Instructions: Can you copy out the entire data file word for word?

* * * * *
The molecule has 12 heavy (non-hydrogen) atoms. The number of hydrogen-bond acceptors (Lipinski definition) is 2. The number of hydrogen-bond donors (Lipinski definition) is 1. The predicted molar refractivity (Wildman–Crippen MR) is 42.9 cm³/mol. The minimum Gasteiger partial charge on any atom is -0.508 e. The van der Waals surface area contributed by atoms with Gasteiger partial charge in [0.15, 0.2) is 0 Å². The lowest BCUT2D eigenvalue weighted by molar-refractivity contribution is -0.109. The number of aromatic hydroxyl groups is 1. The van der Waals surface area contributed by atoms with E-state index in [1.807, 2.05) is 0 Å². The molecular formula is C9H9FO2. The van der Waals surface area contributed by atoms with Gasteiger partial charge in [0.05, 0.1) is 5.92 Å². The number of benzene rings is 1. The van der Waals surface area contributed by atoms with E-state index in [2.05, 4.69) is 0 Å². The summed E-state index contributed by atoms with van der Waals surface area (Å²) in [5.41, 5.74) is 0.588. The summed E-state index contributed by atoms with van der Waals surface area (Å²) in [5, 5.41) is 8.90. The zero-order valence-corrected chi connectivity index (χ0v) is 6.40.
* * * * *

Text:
The molecule has 12 heavy (non-hydrogen) atoms. The number of hydrogen-bond acceptors (Lipinski definition) is 2. The number of hydrogen-bond donors (Lipinski definition) is 1. The predicted molar refractivity (Wildman–Crippen MR) is 42.9 cm³/mol. The minimum Gasteiger partial charge on any atom is -0.508 e. The van der Waals surface area contributed by atoms with Gasteiger partial charge in [0.15, 0.2) is 0 Å². The lowest BCUT2D eigenvalue weighted by molar-refractivity contribution is -0.109. The number of aromatic hydroxyl groups is 1. The van der Waals surface area contributed by atoms with E-state index in [1.807, 2.05) is 0 Å². The molecular formula is C9H9FO2. The van der Waals surface area contributed by atoms with Gasteiger partial charge in [0.05, 0.1) is 5.92 Å². The number of benzene rings is 1. The van der Waals surface area contributed by atoms with E-state index in [2.05, 4.69) is 0 Å². The summed E-state index contributed by atoms with van der Waals surface area (Å²) in [5.41, 5.74) is 0.588. The summed E-state index contributed by atoms with van der Waals surface area (Å²) in [5, 5.41) is 8.90. The zero-order valence-corrected chi connectivity index (χ0v) is 6.40.